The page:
We are at the start of our second season on Atea, and so time to get the fingers tapping and some of the stories of recent activity recorded. After the conclusion of our first expedition in September 2011, we settled our waterlogged roots in Bayswater Marina, Auckland, for a Kiwi summer as we charted new territory as a fledgling family.
We were graced with six full months ashore amongst our whanau and I feel such gratitude for our friends and family who’ve turned Braca’s arrival into such a spectacular celebration, and for the support in making our transition into parenthood a smooth and joyous one. Thank you for all the generosity, the fun, the love, and the connection. In parting, I already look forward to our return!
As the kiwi season turns to autumn, the days get shorter and the nights colder, we prepare for our journey north. Prior to the pace of preparations hitting it’s apex, Braca and I packed our bags and headed for the States, leaving John to do the hard labour. Again, it is my firm belief that most wouldn’t be able to accomplish what John has been able to pull together to get Atea ready for the demands of our upcoming season. Over the past several months John would cast suit as a PM during the day and don grubby garb in the evening as PM on his own personal campaign: Readying Atea for the 2012 season, and whatever lay ahead for us beyond that.
My return to New Zealand was planned around a 1st May departure from Auckland to meet up with the ICA, a rally of cruising boats heading through several island groups together. Braca and I returned to a flurry of final preparations and farewell parties and then the three of us set sail four days later for the Bay of Islands to meet up with the group. Caught half way with poor weather and an unknown amount of diesel in the tank, we sheltered at Kawau and began our feeling of a mad rush to wait. Through the next few days we kept chanting the mantra, “Rush Rush Rush Wait.” We rushed out of Auckland to wait out the weather in Kawau, then rushed up to Opua to find ourselves waiting again. We’d left in a mad dash to arrive in Opua on the dates specified by the ICA to find little activity and another delay in departure due to weather conditions. Rush rush wait. Our intended departure from Opua to Anatom, Vanuatu was planned for the 5th of May, pushed back to the 9th of May, and currently set for the 10th of May. Due to certain unforeseen and unfortunate circumstances, we may not even make that timeline. Stay tuned.
Skippers Notes – “Why is a ship called ‘She?’”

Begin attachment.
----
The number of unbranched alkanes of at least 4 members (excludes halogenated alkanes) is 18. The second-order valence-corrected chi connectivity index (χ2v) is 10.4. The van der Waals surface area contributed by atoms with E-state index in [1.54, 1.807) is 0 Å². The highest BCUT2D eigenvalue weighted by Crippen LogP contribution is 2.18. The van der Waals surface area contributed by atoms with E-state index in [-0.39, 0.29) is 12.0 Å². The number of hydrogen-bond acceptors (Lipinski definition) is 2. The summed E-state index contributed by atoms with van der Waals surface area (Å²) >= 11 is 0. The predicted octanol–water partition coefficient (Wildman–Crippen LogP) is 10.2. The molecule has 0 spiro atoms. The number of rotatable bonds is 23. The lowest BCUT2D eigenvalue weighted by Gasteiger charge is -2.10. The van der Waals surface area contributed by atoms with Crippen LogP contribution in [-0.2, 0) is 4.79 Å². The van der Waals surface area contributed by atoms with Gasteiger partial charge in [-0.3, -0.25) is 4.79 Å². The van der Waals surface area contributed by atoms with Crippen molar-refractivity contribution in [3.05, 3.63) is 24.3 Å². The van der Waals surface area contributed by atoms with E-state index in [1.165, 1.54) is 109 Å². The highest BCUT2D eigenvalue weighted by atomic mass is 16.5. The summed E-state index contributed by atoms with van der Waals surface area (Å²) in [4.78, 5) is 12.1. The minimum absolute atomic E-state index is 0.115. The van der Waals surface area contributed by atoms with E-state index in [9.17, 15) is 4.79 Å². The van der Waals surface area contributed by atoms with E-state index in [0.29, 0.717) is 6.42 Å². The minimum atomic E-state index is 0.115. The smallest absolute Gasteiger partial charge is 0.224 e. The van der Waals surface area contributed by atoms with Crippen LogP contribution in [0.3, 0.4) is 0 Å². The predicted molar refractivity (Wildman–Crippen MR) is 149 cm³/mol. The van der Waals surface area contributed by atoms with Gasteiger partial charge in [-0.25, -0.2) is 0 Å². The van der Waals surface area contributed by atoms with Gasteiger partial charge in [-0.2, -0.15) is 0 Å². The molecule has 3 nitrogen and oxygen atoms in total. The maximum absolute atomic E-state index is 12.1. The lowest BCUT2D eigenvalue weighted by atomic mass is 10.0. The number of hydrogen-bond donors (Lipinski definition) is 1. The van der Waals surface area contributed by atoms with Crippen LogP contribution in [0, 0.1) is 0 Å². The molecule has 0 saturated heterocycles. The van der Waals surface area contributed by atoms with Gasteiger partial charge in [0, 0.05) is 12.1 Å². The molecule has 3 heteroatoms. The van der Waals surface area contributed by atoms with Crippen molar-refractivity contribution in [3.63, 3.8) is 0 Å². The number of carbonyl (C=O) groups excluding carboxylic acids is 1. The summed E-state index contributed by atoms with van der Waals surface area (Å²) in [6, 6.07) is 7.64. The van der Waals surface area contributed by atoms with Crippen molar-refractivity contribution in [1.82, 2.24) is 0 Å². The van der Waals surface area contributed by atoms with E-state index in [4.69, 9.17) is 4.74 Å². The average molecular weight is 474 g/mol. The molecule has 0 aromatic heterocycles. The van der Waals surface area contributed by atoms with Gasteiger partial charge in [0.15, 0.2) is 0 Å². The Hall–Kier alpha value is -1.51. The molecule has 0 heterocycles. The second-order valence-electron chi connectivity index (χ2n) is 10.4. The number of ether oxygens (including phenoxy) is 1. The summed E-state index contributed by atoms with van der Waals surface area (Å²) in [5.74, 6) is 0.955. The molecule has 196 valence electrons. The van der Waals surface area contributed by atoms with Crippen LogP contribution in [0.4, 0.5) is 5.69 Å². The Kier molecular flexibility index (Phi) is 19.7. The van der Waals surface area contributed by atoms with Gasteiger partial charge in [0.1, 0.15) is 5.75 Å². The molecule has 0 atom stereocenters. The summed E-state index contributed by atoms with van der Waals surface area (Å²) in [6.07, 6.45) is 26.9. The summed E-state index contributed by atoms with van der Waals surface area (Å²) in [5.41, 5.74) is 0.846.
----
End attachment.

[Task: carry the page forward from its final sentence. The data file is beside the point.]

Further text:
So if Atea needed a quiet summer to rest and recuperate – she got it. Not so my wallet though, and it seemed that our budget for boat work needed to be continually revised upwards.
Firstly, there was the maintenance identified during the trip south – salt water in the diesel meant the injectors and fuel tank needed cleaning, and a valve was installed to prevent future water ingress. The genoa roller furler needed replacement, and the BBQ (washed overboard on the way south) needed repair.
With those vitals taken care of, we turned our attention to enhancements identified during the previous season. The cockpit was often too hot, so we put in a hatch for ventilation. The batteries took a hammering and discharged very quickly, so we replaced those with new ones. Continuing on the electrics, we made a serious upgrade to the solar panels. The new ones are not only ample for our power needs, but we received an added benefit as it casts a significant amount of shade over the aft deck where we spend much of the time.
Since the little stowaway is now out of the oven and increasingly active we’ve installed a travel cot and tie downs, and seemingly every drawer I open is filled with toys to keep the boy entertained. We also have a 30-meter roll of safety netting to install later in the passage. Since Braca is just beginning to crawl, we must tie the netting around the guard rails before he learns to move too fast. To keep the grandparents (and other interested parties) informed of Braca and Atea’s progress we upgraded the electronics so that we have the ability to send and receive emails at sea, which will also allow us to update our position on the blog daily.
To keep the adults entertained, we added a new stereo and cockpit speakers, so can now crank up the sounds and frighten off the seagulls. Santa provided a clever new VHF radio, so hopefully our cruising colleagues can hear us too. Legislation in Singapore waters requires us to have an AIS transponder… another $800 gone. The alternator needed reconditioning, the mainsail has been serviced, the water pumps needed replacement and so the list goes on. Those who own boats will understand this, and the old adage of “a boat is a hole in the water into which you pour money” has never seemed more apt.
And finally, in the week before departure, we’ve carried onboard six vast shopping trolleys of stores – aiming to have all the basics for a seven-month voyage. Unlike last year, we are also well stocked up with grog. The tins, bottles and bags have finally disappeared into lockers, bilges and other secret stowages, and I think we’re ready. With all this weight of food, fuel, water and wine, Atea is lower in the water, but I think she is in good shape and her systems are enhanced to keep the three of us in safety and comfort. It’s time to go. Time to stop spending money, and start sailing.
Post script: We found a leak in the diesel tank five days after leaving Auckland, so Atea is in the boatyard for repairs. I am reminded of the following quote: “Why is a ship called ‘She’? Because it’s not the initial cost that breaks you, it’s the upkeep.” We are feeling this acutely and hope there are no more delays before departure.